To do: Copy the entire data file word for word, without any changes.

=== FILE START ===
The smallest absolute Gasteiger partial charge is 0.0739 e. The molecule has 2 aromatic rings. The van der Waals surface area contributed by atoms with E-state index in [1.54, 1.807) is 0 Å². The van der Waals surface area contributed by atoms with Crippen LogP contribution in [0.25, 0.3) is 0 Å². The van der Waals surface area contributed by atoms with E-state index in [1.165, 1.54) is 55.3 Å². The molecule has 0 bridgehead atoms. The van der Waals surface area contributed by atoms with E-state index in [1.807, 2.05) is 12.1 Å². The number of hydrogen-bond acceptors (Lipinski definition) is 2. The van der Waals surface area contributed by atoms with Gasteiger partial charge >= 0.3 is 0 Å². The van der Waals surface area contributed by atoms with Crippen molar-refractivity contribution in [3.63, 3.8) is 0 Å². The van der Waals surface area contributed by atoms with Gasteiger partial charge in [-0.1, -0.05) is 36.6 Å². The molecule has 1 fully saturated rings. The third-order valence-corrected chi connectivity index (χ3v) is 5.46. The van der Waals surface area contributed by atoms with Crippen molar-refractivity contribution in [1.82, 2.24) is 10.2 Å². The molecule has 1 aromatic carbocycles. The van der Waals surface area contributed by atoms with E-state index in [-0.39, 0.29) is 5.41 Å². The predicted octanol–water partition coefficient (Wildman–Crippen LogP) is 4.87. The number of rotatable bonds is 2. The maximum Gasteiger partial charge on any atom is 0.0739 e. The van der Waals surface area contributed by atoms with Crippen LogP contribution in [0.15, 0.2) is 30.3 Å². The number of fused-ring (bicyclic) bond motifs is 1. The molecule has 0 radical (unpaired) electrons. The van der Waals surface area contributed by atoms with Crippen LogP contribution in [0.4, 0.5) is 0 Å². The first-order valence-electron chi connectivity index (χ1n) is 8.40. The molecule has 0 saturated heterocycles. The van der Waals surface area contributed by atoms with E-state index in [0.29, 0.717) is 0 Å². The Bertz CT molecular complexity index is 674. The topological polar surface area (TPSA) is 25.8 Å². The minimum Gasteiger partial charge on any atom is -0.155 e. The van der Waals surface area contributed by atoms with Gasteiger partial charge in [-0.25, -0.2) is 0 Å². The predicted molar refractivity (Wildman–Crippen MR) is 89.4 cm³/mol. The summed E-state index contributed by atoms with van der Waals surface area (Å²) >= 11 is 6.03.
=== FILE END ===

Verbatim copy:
The smallest absolute Gasteiger partial charge is 0.0739 e. The molecule has 2 aromatic rings. The van der Waals surface area contributed by atoms with E-state index in [1.54, 1.807) is 0 Å². The van der Waals surface area contributed by atoms with Crippen LogP contribution in [0.25, 0.3) is 0 Å². The van der Waals surface area contributed by atoms with E-state index in [1.165, 1.54) is 55.3 Å². The molecule has 0 bridgehead atoms. The van der Waals surface area contributed by atoms with E-state index in [1.807, 2.05) is 12.1 Å². The number of hydrogen-bond acceptors (Lipinski definition) is 2. The van der Waals surface area contributed by atoms with Gasteiger partial charge >= 0.3 is 0 Å². The van der Waals surface area contributed by atoms with Crippen molar-refractivity contribution in [3.63, 3.8) is 0 Å². The van der Waals surface area contributed by atoms with Gasteiger partial charge in [-0.1, -0.05) is 36.6 Å². The molecule has 1 fully saturated rings. The third-order valence-corrected chi connectivity index (χ3v) is 5.46. The van der Waals surface area contributed by atoms with Crippen molar-refractivity contribution in [1.82, 2.24) is 10.2 Å². The molecule has 1 aromatic carbocycles. The van der Waals surface area contributed by atoms with E-state index in [-0.39, 0.29) is 5.41 Å². The predicted octanol–water partition coefficient (Wildman–Crippen LogP) is 4.87. The number of rotatable bonds is 2. The maximum Gasteiger partial charge on any atom is 0.0739 e. The van der Waals surface area contributed by atoms with Crippen LogP contribution in [0.15, 0.2) is 30.3 Å². The number of fused-ring (bicyclic) bond motifs is 1. The molecule has 0 radical (unpaired) electrons. The van der Waals surface area contributed by atoms with Crippen LogP contribution in [0.4, 0.5) is 0 Å². The first-order valence-electron chi connectivity index (χ1n) is 8.40. The molecule has 0 saturated heterocycles. The van der Waals surface area contributed by atoms with E-state index in [0.29, 0.717) is 0 Å². The Bertz CT molecular complexity index is 674. The topological polar surface area (TPSA) is 25.8 Å². The minimum Gasteiger partial charge on any atom is -0.155 e. The van der Waals surface area contributed by atoms with Gasteiger partial charge in [-0.25, -0.2) is 0 Å². The predicted molar refractivity (Wildman–Crippen MR) is 89.4 cm³/mol. The summed E-state index contributed by atoms with van der Waals surface area (Å²) >= 11 is 6.03.